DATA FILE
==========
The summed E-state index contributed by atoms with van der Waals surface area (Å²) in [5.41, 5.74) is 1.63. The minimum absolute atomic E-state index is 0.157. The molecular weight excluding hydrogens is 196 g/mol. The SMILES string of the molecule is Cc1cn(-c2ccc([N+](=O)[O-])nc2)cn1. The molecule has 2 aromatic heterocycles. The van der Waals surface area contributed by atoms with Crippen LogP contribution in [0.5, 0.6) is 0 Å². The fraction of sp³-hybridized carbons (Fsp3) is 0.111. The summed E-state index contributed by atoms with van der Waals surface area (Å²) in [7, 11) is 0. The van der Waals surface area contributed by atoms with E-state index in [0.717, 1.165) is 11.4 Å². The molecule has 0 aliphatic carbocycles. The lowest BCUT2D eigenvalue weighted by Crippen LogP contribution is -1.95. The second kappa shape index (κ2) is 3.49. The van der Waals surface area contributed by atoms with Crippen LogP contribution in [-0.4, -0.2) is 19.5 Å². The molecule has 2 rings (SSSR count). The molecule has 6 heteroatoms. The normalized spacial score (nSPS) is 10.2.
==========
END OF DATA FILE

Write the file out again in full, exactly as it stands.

The summed E-state index contributed by atoms with van der Waals surface area (Å²) in [5.41, 5.74) is 1.63. The minimum absolute atomic E-state index is 0.157. The molecular weight excluding hydrogens is 196 g/mol. The SMILES string of the molecule is Cc1cn(-c2ccc([N+](=O)[O-])nc2)cn1. The molecule has 2 aromatic heterocycles. The van der Waals surface area contributed by atoms with Crippen LogP contribution in [0.5, 0.6) is 0 Å². The fraction of sp³-hybridized carbons (Fsp3) is 0.111. The summed E-state index contributed by atoms with van der Waals surface area (Å²) in [7, 11) is 0. The van der Waals surface area contributed by atoms with E-state index in [0.717, 1.165) is 11.4 Å². The molecule has 0 aliphatic carbocycles. The lowest BCUT2D eigenvalue weighted by Crippen LogP contribution is -1.95. The second kappa shape index (κ2) is 3.49. The van der Waals surface area contributed by atoms with Crippen LogP contribution in [-0.4, -0.2) is 19.5 Å². The molecule has 2 rings (SSSR count). The molecule has 6 heteroatoms. The normalized spacial score (nSPS) is 10.2.